There are few things the internet loves more than a trauma dump. On TikTok alone, there are 24.3 billion videos tagged with #trauma, ranging from harrowing retellings of assault, antagonistic parental relationships, panic attacks, and depressive episodes. Some tearful, others nonchalant, there are countless creators who wear their bleeding hearts on their sleeves like a badge of honour — packaging all their pain into a quick clip for our entertainment.
Gen Z is often criticized for this ‘trauma culture’ as the commercial aspect of social media seems antithetical to the raw emotion associated with the experiences being shared. Nevertheless, while death and pain are profited off of in countless ways, this online ‘trauma culture’ is one of the few ways individuals can profit off of their own pain.
Although these behaviours are associated with Gen Z, I believe that our generation is not the first to foster a culture of pain performance, especially when we take a close look at Victorian mourning practices. When examining the practices of the past and present, we must ask whether pain performance allows us to truly heal.
Victorian mourning culture
Queen Victoria mourned the loss of her late husband until the day she died. Prince Albert fell victim to typhoid fever and passed away on December 14, 1861 at Windsor Castle with his family at his bedside. Despite rumours of a tumultuous marriage, Queen Victoria was determined to keep his spirit alive.
In fact, as Lord Clarendon noted when he visited her in 1862, she seemed to carry on as if he really were alive, “[referring] to the sayings and doings of the Prince as if he were in the next room.” His chambers were kept exactly as he left them: pen on the page, flowers in bloom in the vase, and fresh linens brought in every night. The Queen donned black garb, clung to a cast of his hand, and bedecked every royal residency with a photo of his corpse on his side of the bed.
She wasn’t alone in her tireless grief. Following Queen Victoria’s example, Victorian England saw an explosion of mourning products and practices. Handbooks such as Cassells Household Guide outlined elaborate rules for appropriate mourning periods and dress, where colours and materials had to be taken into account depending on one’s relationship to the deceased. Ceremony packages and burials were advertised in newspapers. Affluent widows and widowers pursued pageantry: opulent funeral services with a hearse and horses, velvet coverings, silk hat-bands, ostrich feathers, pages, and coachmen.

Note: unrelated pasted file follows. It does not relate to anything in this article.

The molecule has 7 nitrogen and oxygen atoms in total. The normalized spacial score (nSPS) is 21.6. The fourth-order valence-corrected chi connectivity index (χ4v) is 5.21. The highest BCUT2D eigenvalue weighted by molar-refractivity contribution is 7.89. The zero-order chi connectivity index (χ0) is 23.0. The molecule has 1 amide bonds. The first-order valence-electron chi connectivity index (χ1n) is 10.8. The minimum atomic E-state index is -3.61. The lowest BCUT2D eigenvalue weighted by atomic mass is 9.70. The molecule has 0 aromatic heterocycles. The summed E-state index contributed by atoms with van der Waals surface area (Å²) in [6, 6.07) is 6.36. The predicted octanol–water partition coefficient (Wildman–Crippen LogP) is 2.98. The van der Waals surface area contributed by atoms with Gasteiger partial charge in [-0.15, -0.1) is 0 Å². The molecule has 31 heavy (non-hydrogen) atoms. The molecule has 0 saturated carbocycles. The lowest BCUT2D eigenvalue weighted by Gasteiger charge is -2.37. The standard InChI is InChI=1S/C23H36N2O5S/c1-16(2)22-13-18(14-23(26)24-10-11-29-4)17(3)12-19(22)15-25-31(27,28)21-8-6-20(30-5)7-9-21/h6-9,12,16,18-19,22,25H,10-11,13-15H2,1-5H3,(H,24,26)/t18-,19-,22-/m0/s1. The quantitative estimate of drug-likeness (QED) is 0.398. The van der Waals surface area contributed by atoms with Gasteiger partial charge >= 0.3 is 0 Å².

Victorian era versus TikTok
Interestingly, while Victorian England and the present day are disparate in many ways, similar factors may have contributed to the rise of their respective cultures around pain.
On the one hand, Victorian England experienced rapid urbanization that resulted in less sanitary living conditions and greater density, which produced greater risk of spreading disease. Higher death rates and closer proximity to the dead created demand for commercial cemeteries, which became more popular during the period. At the same time, industrialization meant the rising industrial class became wealthier and had the means to seek out recognition from the aristocracy, leading to a greater demand for funeral services and mourning attire that emulated that of the Royal Family and upper class.
On the other hand, social media has also created closer proximity to death and trauma, with gruesome and gut-wrenching content at our fingertips. In my experience, the oversaturation of violent media can be so desensitizing that it can be difficult to contemplate the reality of the atrocities documented on the internet and easier to regard them as fictional.
Additionally, the demand for increasingly shocking content and the opportunity to garner social capital and monetary gain via likes, comments, and views mean that individuals have something to gain by sharing traumatic personal experiences online.
In my view, these cultures are alike in that they encourage individuals to modify how they process grief or trauma to conform to a particular set of rules or limitations of a given platform. They also provide the opportunity to exploit one’s own hardship for personal advancement. However, I question if that’s the only reason people choose to participate. At a surface level, it’s tempting to assume that people consciously perform pain because they are incentivized to do so in both Victorian England and on the internet. But I also believe we engage with these cultures simply because we want to feel less alone.
Why perform pain?
Sure, there are probably some wannabe influencers oversharing troubling details from their personal life, or labelling inconveniences as trauma, or self-diagnosing mental illness in the pursuit of cash and clout. But for most of us, I imagine our participation in ‘trauma culture’ arises from a desire for community, validation, and inclusion.
Sharing painful, personal experiences online and labelling them as trauma may help individuals validate their own experiences, while also granting access to the communities created around those labels. Social media provides the opportunity for connection and shared healing.
In my view, it’s worth questioning if the culture we’ve fostered around labelling and sharing trauma online actually helps us live with it. If we continually showcase our skeletons for the world to see, can we ever truly heal the pain within?
Fabienne de Cartier is a third-year student at Victoria College studying English and political science.